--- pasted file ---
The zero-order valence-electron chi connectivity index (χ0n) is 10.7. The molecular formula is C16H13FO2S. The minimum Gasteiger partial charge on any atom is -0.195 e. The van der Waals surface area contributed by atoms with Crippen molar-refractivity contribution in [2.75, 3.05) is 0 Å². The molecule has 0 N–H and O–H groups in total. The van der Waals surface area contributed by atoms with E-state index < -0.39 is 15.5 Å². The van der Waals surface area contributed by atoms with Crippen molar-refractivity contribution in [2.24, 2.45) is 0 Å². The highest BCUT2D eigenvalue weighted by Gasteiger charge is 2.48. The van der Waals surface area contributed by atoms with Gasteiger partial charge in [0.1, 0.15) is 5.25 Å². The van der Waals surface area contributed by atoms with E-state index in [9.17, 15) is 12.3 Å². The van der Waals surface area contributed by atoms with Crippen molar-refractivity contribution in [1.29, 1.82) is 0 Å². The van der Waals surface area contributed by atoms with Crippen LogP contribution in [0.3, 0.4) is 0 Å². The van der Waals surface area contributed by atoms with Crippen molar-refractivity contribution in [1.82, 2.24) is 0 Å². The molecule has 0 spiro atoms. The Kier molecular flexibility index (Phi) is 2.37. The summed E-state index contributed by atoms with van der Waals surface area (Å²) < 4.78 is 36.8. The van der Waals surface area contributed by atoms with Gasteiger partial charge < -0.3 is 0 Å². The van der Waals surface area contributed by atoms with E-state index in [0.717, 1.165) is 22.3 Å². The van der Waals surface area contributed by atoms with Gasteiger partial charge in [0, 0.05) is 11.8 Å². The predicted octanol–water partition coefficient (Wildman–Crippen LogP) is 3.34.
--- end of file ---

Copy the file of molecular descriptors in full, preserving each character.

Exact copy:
The zero-order valence-electron chi connectivity index (χ0n) is 10.7. The molecular formula is C16H13FO2S. The minimum Gasteiger partial charge on any atom is -0.195 e. The van der Waals surface area contributed by atoms with Crippen molar-refractivity contribution in [2.75, 3.05) is 0 Å². The molecule has 0 N–H and O–H groups in total. The van der Waals surface area contributed by atoms with E-state index < -0.39 is 15.5 Å². The van der Waals surface area contributed by atoms with Crippen molar-refractivity contribution in [2.24, 2.45) is 0 Å². The highest BCUT2D eigenvalue weighted by Gasteiger charge is 2.48. The van der Waals surface area contributed by atoms with Gasteiger partial charge in [0.1, 0.15) is 5.25 Å². The van der Waals surface area contributed by atoms with E-state index in [9.17, 15) is 12.3 Å². The van der Waals surface area contributed by atoms with Crippen molar-refractivity contribution in [1.29, 1.82) is 0 Å². The van der Waals surface area contributed by atoms with Crippen LogP contribution in [0.3, 0.4) is 0 Å². The van der Waals surface area contributed by atoms with Crippen molar-refractivity contribution in [1.82, 2.24) is 0 Å². The molecule has 0 spiro atoms. The Kier molecular flexibility index (Phi) is 2.37. The summed E-state index contributed by atoms with van der Waals surface area (Å²) < 4.78 is 36.8. The van der Waals surface area contributed by atoms with Gasteiger partial charge < -0.3 is 0 Å². The van der Waals surface area contributed by atoms with E-state index in [0.717, 1.165) is 22.3 Å². The van der Waals surface area contributed by atoms with Gasteiger partial charge in [0, 0.05) is 11.8 Å². The predicted octanol–water partition coefficient (Wildman–Crippen LogP) is 3.34.